Cool Gear: Bluetooth
This hot wireless standard is changing the way we interact with technology at work, at play and in the car
In the last issue of PCPhoto, we featured WiFi wireless technology and introduced you to some new cameras that can connect to wireless networks. That universe has since expanded, as Canon recently introduced the PowerShot SD430, a 5-megapixel compact camera with WiFi built in. We suspect this is just the beginning, and expect that WiFi will be a buzzword in digital photography for 2006.
Let's take a look at another wireless technology that makes possible all kinds of cool products. Bluetooth is a low-power, short-range wireless technology that eliminates cords and allows devices to exchange information at distances of about 30 feet. Bluetooth has become a common feature in mobile phones, enabling wireless, hands-free solutions, but its potential is much bigger. It has found its way into places you might expect, like computers and peripherals, but also in places you might not, such as cars and even sunglasses.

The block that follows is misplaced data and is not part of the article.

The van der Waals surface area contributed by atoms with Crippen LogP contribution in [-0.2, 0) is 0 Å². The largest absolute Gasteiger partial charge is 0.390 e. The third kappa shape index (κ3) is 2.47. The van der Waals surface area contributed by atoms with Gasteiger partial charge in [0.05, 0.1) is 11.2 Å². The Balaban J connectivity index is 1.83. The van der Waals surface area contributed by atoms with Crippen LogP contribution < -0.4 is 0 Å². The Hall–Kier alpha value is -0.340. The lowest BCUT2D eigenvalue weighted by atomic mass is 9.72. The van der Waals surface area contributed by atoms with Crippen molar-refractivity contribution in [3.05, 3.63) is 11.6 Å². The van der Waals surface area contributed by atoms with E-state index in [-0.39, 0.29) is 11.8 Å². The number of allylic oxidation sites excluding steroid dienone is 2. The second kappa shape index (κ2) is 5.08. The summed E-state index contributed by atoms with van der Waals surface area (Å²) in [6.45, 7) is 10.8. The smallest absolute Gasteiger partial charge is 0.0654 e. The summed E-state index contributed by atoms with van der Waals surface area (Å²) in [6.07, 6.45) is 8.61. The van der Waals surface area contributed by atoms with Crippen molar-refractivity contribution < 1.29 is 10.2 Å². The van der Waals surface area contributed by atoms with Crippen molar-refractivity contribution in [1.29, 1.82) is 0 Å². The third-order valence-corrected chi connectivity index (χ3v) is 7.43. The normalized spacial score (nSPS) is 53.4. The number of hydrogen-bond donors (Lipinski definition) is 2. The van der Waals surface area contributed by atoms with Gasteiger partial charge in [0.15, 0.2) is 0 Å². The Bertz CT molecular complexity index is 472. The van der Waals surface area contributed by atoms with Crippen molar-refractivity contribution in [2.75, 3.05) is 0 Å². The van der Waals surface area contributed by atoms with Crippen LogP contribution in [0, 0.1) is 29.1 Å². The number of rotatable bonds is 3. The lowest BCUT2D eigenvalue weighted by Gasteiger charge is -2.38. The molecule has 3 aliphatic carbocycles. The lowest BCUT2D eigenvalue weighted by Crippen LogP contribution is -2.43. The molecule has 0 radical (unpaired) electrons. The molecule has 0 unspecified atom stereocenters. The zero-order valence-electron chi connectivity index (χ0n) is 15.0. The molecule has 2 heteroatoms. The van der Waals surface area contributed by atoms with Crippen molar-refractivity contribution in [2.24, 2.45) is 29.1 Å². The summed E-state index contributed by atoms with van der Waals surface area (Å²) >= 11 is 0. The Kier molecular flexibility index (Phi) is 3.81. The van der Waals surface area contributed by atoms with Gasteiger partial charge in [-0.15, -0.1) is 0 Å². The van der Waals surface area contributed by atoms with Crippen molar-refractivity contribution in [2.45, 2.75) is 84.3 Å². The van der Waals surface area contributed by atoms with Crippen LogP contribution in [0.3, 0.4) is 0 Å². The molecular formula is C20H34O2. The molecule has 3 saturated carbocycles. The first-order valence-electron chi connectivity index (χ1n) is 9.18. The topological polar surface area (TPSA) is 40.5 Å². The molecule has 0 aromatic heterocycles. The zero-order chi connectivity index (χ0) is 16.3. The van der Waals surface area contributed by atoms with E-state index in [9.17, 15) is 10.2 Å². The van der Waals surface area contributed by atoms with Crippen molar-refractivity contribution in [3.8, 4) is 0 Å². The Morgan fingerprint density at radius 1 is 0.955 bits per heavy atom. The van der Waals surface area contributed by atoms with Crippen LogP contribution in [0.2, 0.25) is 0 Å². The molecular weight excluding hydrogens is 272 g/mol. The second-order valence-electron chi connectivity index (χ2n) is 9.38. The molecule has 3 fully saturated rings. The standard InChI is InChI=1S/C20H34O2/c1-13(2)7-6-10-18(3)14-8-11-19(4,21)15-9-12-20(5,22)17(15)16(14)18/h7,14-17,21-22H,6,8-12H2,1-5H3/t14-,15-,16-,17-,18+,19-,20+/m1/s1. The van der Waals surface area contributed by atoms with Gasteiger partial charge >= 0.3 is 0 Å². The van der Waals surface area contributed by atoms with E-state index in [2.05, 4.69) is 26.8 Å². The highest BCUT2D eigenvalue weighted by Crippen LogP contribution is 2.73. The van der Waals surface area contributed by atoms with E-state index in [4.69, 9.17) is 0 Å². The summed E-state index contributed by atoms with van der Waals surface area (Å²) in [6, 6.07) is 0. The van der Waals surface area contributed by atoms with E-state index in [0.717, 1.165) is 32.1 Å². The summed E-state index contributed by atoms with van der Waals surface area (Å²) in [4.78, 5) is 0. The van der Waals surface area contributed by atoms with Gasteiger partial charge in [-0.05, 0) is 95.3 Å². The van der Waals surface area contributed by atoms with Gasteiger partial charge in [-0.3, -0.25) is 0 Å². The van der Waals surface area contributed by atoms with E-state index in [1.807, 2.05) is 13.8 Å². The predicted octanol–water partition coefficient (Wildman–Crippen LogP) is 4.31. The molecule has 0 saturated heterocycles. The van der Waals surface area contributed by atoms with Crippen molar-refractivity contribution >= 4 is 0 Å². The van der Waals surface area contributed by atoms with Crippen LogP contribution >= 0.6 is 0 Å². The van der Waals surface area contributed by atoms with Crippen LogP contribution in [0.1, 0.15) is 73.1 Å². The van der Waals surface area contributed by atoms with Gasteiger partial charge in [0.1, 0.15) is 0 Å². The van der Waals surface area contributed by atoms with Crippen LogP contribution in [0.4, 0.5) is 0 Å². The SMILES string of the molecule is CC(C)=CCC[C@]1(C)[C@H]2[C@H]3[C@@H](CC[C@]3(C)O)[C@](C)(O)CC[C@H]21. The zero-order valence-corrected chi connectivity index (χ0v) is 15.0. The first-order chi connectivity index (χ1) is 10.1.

How It Works
Before using a Bluetooth connection, you must "pair" two Bluetooth-enabled devices. Depending on the devices being used, the pairing process can be as simple as powering them both on and searching for a connection, or may be a more secure process involving the exchange of pass codes between the two. Once set up, the devices can remember each other and automatically reconnect when in range.
Wireless Mice And Keyboards
Apple has been offering Bluetooth built into its computers for some time now, and its wireless keyboard and mouse are must-have accessories for Mac users, if not for the freedom and flexibility, then at least for the Apple aesthetic. Windows users will usually find Bluetooth built into only the more expensive laptops; however, you can easily and affordably add Bluetooth to your Windows computer with a USB dongle.